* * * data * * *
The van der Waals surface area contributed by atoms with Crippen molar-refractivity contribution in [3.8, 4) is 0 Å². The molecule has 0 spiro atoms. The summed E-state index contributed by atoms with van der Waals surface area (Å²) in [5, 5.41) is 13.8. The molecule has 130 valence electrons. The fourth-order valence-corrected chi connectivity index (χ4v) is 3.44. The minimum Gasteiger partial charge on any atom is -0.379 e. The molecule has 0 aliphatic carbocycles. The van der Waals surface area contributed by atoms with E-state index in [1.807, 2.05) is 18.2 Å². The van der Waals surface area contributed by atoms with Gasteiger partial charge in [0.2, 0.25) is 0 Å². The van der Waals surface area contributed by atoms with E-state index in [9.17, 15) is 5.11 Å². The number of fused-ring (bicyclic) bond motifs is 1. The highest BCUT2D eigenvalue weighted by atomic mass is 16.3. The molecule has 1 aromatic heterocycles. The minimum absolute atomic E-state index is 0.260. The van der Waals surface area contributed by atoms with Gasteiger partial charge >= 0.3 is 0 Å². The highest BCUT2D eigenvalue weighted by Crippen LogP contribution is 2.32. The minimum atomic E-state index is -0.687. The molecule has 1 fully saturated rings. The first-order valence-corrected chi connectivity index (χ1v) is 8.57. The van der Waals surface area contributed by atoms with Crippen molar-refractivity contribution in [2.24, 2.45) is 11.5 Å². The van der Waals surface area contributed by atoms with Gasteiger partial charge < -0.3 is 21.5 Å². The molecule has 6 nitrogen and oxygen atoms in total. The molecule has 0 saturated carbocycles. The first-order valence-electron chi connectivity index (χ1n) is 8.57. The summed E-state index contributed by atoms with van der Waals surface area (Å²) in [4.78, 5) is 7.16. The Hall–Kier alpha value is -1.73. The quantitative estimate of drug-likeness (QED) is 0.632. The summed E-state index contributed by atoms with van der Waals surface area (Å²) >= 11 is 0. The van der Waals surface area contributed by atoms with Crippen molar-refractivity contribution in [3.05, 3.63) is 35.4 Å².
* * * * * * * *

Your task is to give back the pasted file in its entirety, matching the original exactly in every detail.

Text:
The van der Waals surface area contributed by atoms with Crippen molar-refractivity contribution in [3.8, 4) is 0 Å². The molecule has 0 spiro atoms. The summed E-state index contributed by atoms with van der Waals surface area (Å²) in [5, 5.41) is 13.8. The molecule has 130 valence electrons. The fourth-order valence-corrected chi connectivity index (χ4v) is 3.44. The minimum Gasteiger partial charge on any atom is -0.379 e. The molecule has 0 aliphatic carbocycles. The van der Waals surface area contributed by atoms with E-state index in [1.807, 2.05) is 18.2 Å². The van der Waals surface area contributed by atoms with Gasteiger partial charge in [0.2, 0.25) is 0 Å². The van der Waals surface area contributed by atoms with E-state index in [9.17, 15) is 5.11 Å². The number of fused-ring (bicyclic) bond motifs is 1. The highest BCUT2D eigenvalue weighted by atomic mass is 16.3. The molecule has 1 aromatic heterocycles. The minimum absolute atomic E-state index is 0.260. The van der Waals surface area contributed by atoms with Gasteiger partial charge >= 0.3 is 0 Å². The highest BCUT2D eigenvalue weighted by Crippen LogP contribution is 2.32. The minimum atomic E-state index is -0.687. The molecule has 1 fully saturated rings. The first-order valence-corrected chi connectivity index (χ1v) is 8.57. The van der Waals surface area contributed by atoms with Crippen molar-refractivity contribution in [2.24, 2.45) is 11.5 Å². The van der Waals surface area contributed by atoms with Gasteiger partial charge < -0.3 is 21.5 Å². The molecule has 6 nitrogen and oxygen atoms in total. The molecule has 0 saturated carbocycles. The first-order valence-electron chi connectivity index (χ1n) is 8.57. The summed E-state index contributed by atoms with van der Waals surface area (Å²) in [4.78, 5) is 7.16. The Hall–Kier alpha value is -1.73. The quantitative estimate of drug-likeness (QED) is 0.632. The summed E-state index contributed by atoms with van der Waals surface area (Å²) >= 11 is 0. The van der Waals surface area contributed by atoms with Crippen molar-refractivity contribution in [3.05, 3.63) is 35.4 Å².